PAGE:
Monday, September 13, 2010

I want to be aerodynamic

Driving my kids to school a couple of weeks ago:

Despite its reputation, Kansas is not perfectly flat. Particularly on the eastern edge of the state, we have a number of rolling hills and the drive from my house to my kids school (although only a few miles) is pretty hilly. Since it is also in the suburbs, it is a very popular area for bicyclists to train and ride for exercise. It is not uncommon on the weekend to run into packs of 15-20 riders out for what must be a 2 or 3 hour ride - between the hills and the ever present wind, it can be quite the workout.

I am not a bicyclist. I do have a bicycle, but I also have a circular saw and no one would say that I am a carpenter. I enjoy riding, but it is not my chief form of exercise - that would be running. I know what you are thinking, the guy in the upper left hand corner of this blog post does not look like a runner. I agree, God did not bless me with long legs or a thin torso - but I run none-the-less. Most evenings you can find me running on one of the many trails around the Kansas City area. I will be the big guy in the baseball hat, baggy shirt and baggy shorts. Actually, if you do see me biking I will look the same, except with a helmet, baggy shirt and baggy shorts.

This is what makes me laugh at the "bicyclist" I saw when driving my kids to school. Anyone who has watched even a snippet of bike racing knows that the bicyclists look like European NASCAR drivers. They are wearing tight, skin-tight, singlets with the names of sponsors all over them. They are very brightly colored and just look fast. They are slick and shiny, and on a 130 pound man, probably improve aerodynamic efficiency and can result in seconds being saved off of a time trial or kilowatts of power being saved on a mammoth climb in the Alps.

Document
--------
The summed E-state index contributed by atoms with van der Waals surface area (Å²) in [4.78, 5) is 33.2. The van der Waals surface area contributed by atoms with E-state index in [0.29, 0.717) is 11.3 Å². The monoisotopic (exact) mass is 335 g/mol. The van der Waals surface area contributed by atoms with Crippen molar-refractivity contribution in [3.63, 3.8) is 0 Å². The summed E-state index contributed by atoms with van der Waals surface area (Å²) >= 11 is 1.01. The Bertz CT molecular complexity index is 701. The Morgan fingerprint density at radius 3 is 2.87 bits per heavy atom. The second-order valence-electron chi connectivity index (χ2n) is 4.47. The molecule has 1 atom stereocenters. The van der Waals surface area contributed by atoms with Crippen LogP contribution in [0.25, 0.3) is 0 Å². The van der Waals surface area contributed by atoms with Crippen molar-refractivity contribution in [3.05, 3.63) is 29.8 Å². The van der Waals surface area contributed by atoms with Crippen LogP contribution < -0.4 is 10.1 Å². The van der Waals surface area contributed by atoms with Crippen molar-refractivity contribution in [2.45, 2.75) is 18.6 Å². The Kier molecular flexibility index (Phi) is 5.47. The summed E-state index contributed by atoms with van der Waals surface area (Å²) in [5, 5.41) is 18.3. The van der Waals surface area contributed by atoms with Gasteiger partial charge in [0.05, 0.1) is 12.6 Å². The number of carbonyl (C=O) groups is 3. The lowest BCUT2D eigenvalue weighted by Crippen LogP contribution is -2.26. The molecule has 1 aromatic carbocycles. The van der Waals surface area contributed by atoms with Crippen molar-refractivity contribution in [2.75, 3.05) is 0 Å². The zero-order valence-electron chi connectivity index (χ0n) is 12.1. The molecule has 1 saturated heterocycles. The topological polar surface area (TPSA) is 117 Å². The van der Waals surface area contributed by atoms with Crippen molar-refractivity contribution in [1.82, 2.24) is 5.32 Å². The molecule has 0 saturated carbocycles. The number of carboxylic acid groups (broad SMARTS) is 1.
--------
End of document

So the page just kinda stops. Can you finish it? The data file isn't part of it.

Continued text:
However, to the easily 250 pound man riding up the hill a couple of weeks ago, I do not think a skin tight racing suit is reducing your aerodynamic drag. I'm pretty sure it is your gut. I too am gasto-intestinally challenged and find that my gut reduces my aerodynamics. I don't think cramming that into a sausage casing is going to help me any. Just because I dress like an athlete doesn't mean I am one. In fact, since it appears you are trying to exercise for health and possibly weight loss, increasing your drag will only increase the calories burned - work smarter, not harder.

I love to take these random moments and make tenuous links to my practice. And since I celebrated my 4th anniversary of my 1st patient on Saturday, I am going to take the liberty to do just that. See, the reason people dress like Lance Armstrong when they are riding the bike is because they want to imagine that they are Lance Armstrong. They put on the clothes not for the purpose for which they were intended. Lance Armstrong doesn't wear those clothes so that he feels like a bike rider; I'm pretty sure you can ride the Tour de France in jeans and a sweatshirt. He wears those clothes because they make him better at what he does.

Our practices are the same way. The reason my practice works and survives is because I do things that make me better. Dr. G. does the same thing - what works for him may be silly if I do it and vice versa. This works for so many of the things that we have discussed on the blog over the past year - what clothes you wear, what equipment you use, what CE you attend.